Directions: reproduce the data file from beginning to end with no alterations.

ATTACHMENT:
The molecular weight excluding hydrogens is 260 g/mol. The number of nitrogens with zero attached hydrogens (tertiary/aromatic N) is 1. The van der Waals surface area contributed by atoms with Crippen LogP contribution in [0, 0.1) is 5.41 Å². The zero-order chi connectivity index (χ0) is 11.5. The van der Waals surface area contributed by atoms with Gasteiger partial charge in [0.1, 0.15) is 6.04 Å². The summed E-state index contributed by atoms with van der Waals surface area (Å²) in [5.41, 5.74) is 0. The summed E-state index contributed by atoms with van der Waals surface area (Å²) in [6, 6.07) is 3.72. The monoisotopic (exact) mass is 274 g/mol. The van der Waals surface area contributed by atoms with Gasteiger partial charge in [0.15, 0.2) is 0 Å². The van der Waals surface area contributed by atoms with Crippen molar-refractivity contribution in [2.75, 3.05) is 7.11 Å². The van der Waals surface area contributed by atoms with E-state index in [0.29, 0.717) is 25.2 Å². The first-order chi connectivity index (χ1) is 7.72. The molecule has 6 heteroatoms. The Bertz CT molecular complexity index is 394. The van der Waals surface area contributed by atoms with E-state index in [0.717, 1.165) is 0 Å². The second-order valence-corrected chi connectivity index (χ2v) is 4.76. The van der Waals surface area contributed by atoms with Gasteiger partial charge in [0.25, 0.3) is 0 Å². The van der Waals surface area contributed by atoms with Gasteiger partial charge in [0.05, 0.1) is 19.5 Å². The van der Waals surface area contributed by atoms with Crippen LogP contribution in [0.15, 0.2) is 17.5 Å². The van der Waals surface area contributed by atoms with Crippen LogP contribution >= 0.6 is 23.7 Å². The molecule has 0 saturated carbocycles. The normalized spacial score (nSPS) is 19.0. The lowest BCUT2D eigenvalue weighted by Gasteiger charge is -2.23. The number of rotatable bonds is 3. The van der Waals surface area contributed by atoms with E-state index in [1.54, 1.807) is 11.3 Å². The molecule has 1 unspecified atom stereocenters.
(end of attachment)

The molecular weight excluding hydrogens is 260 g/mol. The number of nitrogens with zero attached hydrogens (tertiary/aromatic N) is 1. The van der Waals surface area contributed by atoms with Crippen LogP contribution in [0, 0.1) is 5.41 Å². The zero-order chi connectivity index (χ0) is 11.5. The van der Waals surface area contributed by atoms with Gasteiger partial charge in [0.1, 0.15) is 6.04 Å². The summed E-state index contributed by atoms with van der Waals surface area (Å²) in [5.41, 5.74) is 0. The summed E-state index contributed by atoms with van der Waals surface area (Å²) in [6, 6.07) is 3.72. The monoisotopic (exact) mass is 274 g/mol. The van der Waals surface area contributed by atoms with Gasteiger partial charge in [0.15, 0.2) is 0 Å². The van der Waals surface area contributed by atoms with Crippen molar-refractivity contribution in [2.75, 3.05) is 7.11 Å². The van der Waals surface area contributed by atoms with E-state index in [0.29, 0.717) is 25.2 Å². The first-order chi connectivity index (χ1) is 7.72. The molecule has 6 heteroatoms. The Bertz CT molecular complexity index is 394. The van der Waals surface area contributed by atoms with E-state index in [0.717, 1.165) is 0 Å². The second-order valence-corrected chi connectivity index (χ2v) is 4.76. The van der Waals surface area contributed by atoms with Gasteiger partial charge in [0.25, 0.3) is 0 Å². The van der Waals surface area contributed by atoms with Gasteiger partial charge in [0.05, 0.1) is 19.5 Å². The van der Waals surface area contributed by atoms with Crippen LogP contribution in [0.15, 0.2) is 17.5 Å². The van der Waals surface area contributed by atoms with Crippen LogP contribution >= 0.6 is 23.7 Å². The molecule has 0 saturated carbocycles. The normalized spacial score (nSPS) is 19.0. The lowest BCUT2D eigenvalue weighted by Gasteiger charge is -2.23. The number of rotatable bonds is 3. The van der Waals surface area contributed by atoms with E-state index in [1.54, 1.807) is 11.3 Å². The molecule has 1 unspecified atom stereocenters.